The Routledge International Handbook of Creative Learning [NOOK Book]


Until now there has been no single text bringing together the significant literature that explores the dimensions of creative learning, despite the work of artists in schools and the development of a cadre of creative teaching and learning specialists.
Read More Show Less
... See more details below
The Routledge International Handbook of Creative Learning

Available on NOOK devices and apps  
  • NOOK Devices
  • Samsung Galaxy Tab 4 NOOK 7.0
  • Samsung Galaxy Tab 4 NOOK 10.1
  • NOOK HD Tablet
  • NOOK HD+ Tablet
  • NOOK eReaders
  • NOOK Color
  • NOOK Tablet
  • Tablet/Phone
  • NOOK for Windows 8 Tablet
  • NOOK for iOS
  • NOOK for Android
  • NOOK Kids for iPad
  • PC/Mac
  • NOOK for Windows 8
  • NOOK for PC
  • NOOK for Mac
  • NOOK for Web

Want a NOOK? Explore Now

NOOK Book (eBook)
$41.99 price
(Save 15%)$49.95 List Price


Until now there has been no single text bringing together the significant literature that explores the dimensions of creative learning, despite the work of artists in schools and the development of a cadre of creative teaching and learning specialists.
Read More Show Less

Product Details

  • ISBN-13: 9781136730030
  • Publisher: Taylor & Francis
  • Publication date: 7/15/2011
  • Series: Routledge International Handbooks of Education
  • Sold by: Barnes & Noble
  • Format: eBook
  • Pages: 504
  • File size: 21 MB
  • Note: This product may take a few minutes to download.

Meet the Author

Dr. Julian Sefton-Green is an independent consultant and researcher working in Education and the Cultural and Creative Industries. He is a special Professor of Education at The University of Nottingham, UK, and an Adjunct Associate Research Professor at the University of South Australia.

Dr Pat Thomson is Professor of Education at The University of Nottingham. She was commissioned by Creative Partnerships to produce a literature review on whole school change (available on the CP website) and is directing the largest CP national research project on how schools have taken up the offer made by CP.

Dr. Liora Bresler is a Professor at the College of Education, and at the School of Art and Design, and a Fellow at the Academy of Entrepreneurial Leadership at the University of Illinois at Champaign.

Dr Ken Jones is Professor of Education at Keele University. He has taught English in London comprehensive schools, and been a teacher educator in London.

Read More Show Less

Table of Contents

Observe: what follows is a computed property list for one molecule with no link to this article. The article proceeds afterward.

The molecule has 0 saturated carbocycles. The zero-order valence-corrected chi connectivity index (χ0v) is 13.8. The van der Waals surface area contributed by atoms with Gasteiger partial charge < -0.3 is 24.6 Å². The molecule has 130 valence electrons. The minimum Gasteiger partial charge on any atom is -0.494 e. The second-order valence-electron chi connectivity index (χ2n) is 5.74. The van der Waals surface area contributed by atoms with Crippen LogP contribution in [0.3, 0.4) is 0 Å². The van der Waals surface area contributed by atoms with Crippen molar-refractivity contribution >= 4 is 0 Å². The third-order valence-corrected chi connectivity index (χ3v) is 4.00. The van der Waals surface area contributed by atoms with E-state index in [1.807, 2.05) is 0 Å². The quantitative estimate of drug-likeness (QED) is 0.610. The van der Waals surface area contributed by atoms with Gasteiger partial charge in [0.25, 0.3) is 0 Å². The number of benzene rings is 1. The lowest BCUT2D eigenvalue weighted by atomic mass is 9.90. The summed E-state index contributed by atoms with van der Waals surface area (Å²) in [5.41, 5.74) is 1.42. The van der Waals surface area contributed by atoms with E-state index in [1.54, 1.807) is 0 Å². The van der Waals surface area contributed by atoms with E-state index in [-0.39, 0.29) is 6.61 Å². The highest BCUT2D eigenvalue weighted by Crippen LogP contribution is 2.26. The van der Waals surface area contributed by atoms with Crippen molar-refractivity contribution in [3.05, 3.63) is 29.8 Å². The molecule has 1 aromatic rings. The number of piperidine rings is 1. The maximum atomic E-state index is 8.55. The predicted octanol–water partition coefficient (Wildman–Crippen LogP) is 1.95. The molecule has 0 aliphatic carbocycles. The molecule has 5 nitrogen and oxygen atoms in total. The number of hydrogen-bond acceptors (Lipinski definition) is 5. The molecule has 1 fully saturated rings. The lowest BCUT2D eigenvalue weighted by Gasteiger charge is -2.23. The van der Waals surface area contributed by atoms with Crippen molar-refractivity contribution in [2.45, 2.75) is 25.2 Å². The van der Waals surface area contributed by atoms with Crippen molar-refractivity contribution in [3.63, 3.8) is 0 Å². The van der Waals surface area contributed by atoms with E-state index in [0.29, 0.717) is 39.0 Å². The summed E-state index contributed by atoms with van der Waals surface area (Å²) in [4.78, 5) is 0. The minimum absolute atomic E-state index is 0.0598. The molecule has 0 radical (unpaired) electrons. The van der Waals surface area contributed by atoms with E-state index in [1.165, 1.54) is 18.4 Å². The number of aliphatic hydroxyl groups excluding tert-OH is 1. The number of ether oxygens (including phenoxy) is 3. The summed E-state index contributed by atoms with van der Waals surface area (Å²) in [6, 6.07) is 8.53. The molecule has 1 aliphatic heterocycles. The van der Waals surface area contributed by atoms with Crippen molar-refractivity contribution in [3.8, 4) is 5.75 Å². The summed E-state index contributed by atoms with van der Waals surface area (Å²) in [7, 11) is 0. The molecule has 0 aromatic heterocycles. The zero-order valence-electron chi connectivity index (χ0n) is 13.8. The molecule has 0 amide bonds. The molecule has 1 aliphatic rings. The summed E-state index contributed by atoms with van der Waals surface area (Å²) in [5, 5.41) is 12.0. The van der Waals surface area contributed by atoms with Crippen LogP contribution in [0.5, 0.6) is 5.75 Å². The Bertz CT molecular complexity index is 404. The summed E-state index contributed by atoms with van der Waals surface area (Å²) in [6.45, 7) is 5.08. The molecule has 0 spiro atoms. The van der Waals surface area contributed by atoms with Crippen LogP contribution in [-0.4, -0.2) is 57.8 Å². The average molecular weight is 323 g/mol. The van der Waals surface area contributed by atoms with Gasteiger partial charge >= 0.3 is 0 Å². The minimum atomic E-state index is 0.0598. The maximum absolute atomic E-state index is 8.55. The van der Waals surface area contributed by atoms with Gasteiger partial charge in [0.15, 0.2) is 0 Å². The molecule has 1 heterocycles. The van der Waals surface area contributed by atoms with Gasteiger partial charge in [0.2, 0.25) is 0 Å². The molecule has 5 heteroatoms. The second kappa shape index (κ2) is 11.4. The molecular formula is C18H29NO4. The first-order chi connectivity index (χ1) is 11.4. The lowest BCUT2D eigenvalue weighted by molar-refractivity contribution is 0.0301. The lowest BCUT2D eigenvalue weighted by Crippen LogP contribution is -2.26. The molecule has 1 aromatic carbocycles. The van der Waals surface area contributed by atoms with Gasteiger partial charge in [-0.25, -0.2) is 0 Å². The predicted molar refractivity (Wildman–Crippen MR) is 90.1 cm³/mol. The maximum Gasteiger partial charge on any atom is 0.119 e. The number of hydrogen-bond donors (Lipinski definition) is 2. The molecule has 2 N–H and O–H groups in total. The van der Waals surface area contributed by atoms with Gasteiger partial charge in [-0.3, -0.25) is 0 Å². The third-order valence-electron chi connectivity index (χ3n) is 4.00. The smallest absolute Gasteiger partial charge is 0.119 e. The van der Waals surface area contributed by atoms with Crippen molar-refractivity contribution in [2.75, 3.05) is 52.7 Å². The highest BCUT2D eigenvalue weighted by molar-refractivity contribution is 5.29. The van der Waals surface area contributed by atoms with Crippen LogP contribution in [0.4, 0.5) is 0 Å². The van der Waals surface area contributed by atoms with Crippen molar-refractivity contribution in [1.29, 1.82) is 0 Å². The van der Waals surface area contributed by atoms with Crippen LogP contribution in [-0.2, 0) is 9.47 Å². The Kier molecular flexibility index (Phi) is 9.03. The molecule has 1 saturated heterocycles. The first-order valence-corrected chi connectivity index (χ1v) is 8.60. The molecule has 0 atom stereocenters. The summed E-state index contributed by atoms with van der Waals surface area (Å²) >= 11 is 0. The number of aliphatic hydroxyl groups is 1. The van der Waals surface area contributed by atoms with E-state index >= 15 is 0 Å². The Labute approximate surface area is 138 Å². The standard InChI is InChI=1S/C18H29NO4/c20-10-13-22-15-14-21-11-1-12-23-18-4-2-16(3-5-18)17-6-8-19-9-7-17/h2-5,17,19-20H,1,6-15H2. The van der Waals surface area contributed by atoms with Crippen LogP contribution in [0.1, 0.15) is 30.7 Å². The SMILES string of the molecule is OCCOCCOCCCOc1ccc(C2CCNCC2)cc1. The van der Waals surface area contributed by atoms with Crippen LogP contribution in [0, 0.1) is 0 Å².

1. The International Handbook of Creative Learning: Introduction 2. Section A. Theories and Histories: Creative Learning and its Contexts 3. Capitalism, Creativity and Learning: Some Chapters in a Relationship 4. The ‘Transformative Power’ of the Arts: History of an Idea 5. Mapping the Rhetorics of Creativity 6. Creativity of Formulaic Learning: Pedagogy of Imitation And Repetition 7. Creativity and the Arts in Chinese Societies 8. Psychological Research on Creativity 9. The Cult of Creativity: Opposition, Incorporation, Transformation 10. Democratic Creativity 11. Creativity, Creative Class, Smart Power, Social Reproduction and Symbolic Violence 12. Creativity, The Arts And The Renewal Of Culture 13. ‘Creativity’ and its Others: The Ongoing Project of Definition, Debate and Demonstration 14. Section B: Creativity, The Arts and Schools 15. Arts in Schools as a Change Model: Education for the Arts and Aesthetic Experience 16. Approaches to Creativity in Education in the United Kingdom 17. Constructing Assessment for Creative Learning 18. Approaches to Promoting Creativity in Chinese, Japanese, and US Preschools 19. Contemporary Aesthetic Theory and Models Of Creativity in Visual Arts Education in The United States 20. Drama as Creative Learning 21. Learning In and Through The Arts 22. Section C: Creative Curiculum and Pedagogy 23. Curriculum Integration and The Disciplines of Knowledge 24. Ways of Knowing and Teaching: How Teachers Create Valuable Learning Opportunities (Pedagogical Capital) By Making Knowledge the Means and not just the Ends in Classrooms 25. English for an Era of Instability: Aesthetics, Ethics, Creativity And Design 26. Room 13 and The Contemporary Practice of Artist-Learners 27. The Relationship between Creativity and Studio Thinking 28. The Gallery as a Site for Creative Learning 29. Creative Digital Cultures: Informal Learning beyond the School 30. Redesigning School Spaces: Creating Possibilities for Learning 31. Creative Pedagogies and the Contemporary School Classroom 32. 'Real Audience Pedagogy' - Creative Learning and Digital Space 33. Reconciliation Pedagogy, Identity and Community Funds of Knowledge: Borderwork In South African Classrooms 34. Miners, Diggers, Ferals and Show-Men: Creative School-Community Projects 35. Alternatives in Student Assessment: The Cultural Competency Record (Ccr) 36. Judgement, Authority and Legitimacy: Evaluating Creative Learning 37. Creative Learning 38. Section D Creative School And System Change 39. 21st Century Skills are on Mercury: Learning, Life and School Reform 40. Capacity Building: Introduction 41. Outsider | Insiders: Becoming a Creative Partner with Schools 42. The Grit in the Oyster: Creative Partners as Catalysts for School Reform in the UK and the US 43. The Cultural Rucksack in Norway. Does the National Model entail a Programme for Educational Change? 44. From Network Learning to Classroom Teaching 45. Public Policy Partnerships for Creative Learning 46. Professional Learning for Creative Teaching and Learning 47. Whole School Change: Introduction 48. Creativity in School Design 49. What the Arts can Teach School Reform 50. Creativity in Scottish School Curriculum and Pedagogy 51. The Challenges of Developing System Wide Indicators of Creativity Reform: The Case of Creative Partnerships, UK 52. Conclusion: The Importance of Pedagogically Focused Leadership